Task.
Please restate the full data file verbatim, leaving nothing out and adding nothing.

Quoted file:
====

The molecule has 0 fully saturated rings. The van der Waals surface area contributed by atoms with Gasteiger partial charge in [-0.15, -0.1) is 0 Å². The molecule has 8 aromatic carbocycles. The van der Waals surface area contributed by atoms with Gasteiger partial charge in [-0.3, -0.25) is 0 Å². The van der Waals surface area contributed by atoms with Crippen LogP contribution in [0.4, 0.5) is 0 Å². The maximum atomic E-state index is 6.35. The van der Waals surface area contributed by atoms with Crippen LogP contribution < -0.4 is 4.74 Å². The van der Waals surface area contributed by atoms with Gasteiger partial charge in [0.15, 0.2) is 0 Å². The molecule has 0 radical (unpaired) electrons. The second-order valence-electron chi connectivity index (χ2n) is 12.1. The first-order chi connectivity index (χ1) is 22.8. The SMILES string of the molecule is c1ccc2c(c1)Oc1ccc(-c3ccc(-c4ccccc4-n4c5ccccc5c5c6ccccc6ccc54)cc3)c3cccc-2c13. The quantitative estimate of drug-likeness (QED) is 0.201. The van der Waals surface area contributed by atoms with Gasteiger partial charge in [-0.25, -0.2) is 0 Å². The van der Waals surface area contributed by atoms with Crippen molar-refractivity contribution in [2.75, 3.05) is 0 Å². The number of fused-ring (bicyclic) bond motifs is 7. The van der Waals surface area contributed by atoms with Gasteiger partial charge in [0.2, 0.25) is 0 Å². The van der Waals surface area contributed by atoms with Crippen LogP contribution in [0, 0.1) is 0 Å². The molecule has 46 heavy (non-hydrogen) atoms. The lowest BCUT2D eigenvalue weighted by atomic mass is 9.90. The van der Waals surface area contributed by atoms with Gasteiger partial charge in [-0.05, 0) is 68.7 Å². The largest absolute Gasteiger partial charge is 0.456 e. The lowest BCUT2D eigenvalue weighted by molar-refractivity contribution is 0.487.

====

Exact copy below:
The molecule has 0 fully saturated rings. The van der Waals surface area contributed by atoms with Gasteiger partial charge in [-0.15, -0.1) is 0 Å². The molecule has 8 aromatic carbocycles. The van der Waals surface area contributed by atoms with Gasteiger partial charge in [-0.3, -0.25) is 0 Å². The van der Waals surface area contributed by atoms with Crippen LogP contribution in [0.4, 0.5) is 0 Å². The maximum atomic E-state index is 6.35. The van der Waals surface area contributed by atoms with Crippen LogP contribution < -0.4 is 4.74 Å². The van der Waals surface area contributed by atoms with Gasteiger partial charge in [0.15, 0.2) is 0 Å². The molecule has 0 radical (unpaired) electrons. The second-order valence-electron chi connectivity index (χ2n) is 12.1. The first-order chi connectivity index (χ1) is 22.8. The SMILES string of the molecule is c1ccc2c(c1)Oc1ccc(-c3ccc(-c4ccccc4-n4c5ccccc5c5c6ccccc6ccc54)cc3)c3cccc-2c13. The quantitative estimate of drug-likeness (QED) is 0.201. The van der Waals surface area contributed by atoms with Gasteiger partial charge in [-0.25, -0.2) is 0 Å². The van der Waals surface area contributed by atoms with Crippen molar-refractivity contribution in [2.75, 3.05) is 0 Å². The number of fused-ring (bicyclic) bond motifs is 7. The van der Waals surface area contributed by atoms with Gasteiger partial charge in [0.2, 0.25) is 0 Å². The van der Waals surface area contributed by atoms with Crippen LogP contribution in [0, 0.1) is 0 Å². The molecule has 46 heavy (non-hydrogen) atoms. The lowest BCUT2D eigenvalue weighted by atomic mass is 9.90. The van der Waals surface area contributed by atoms with Gasteiger partial charge in [-0.05, 0) is 68.7 Å². The largest absolute Gasteiger partial charge is 0.456 e. The lowest BCUT2D eigenvalue weighted by molar-refractivity contribution is 0.487.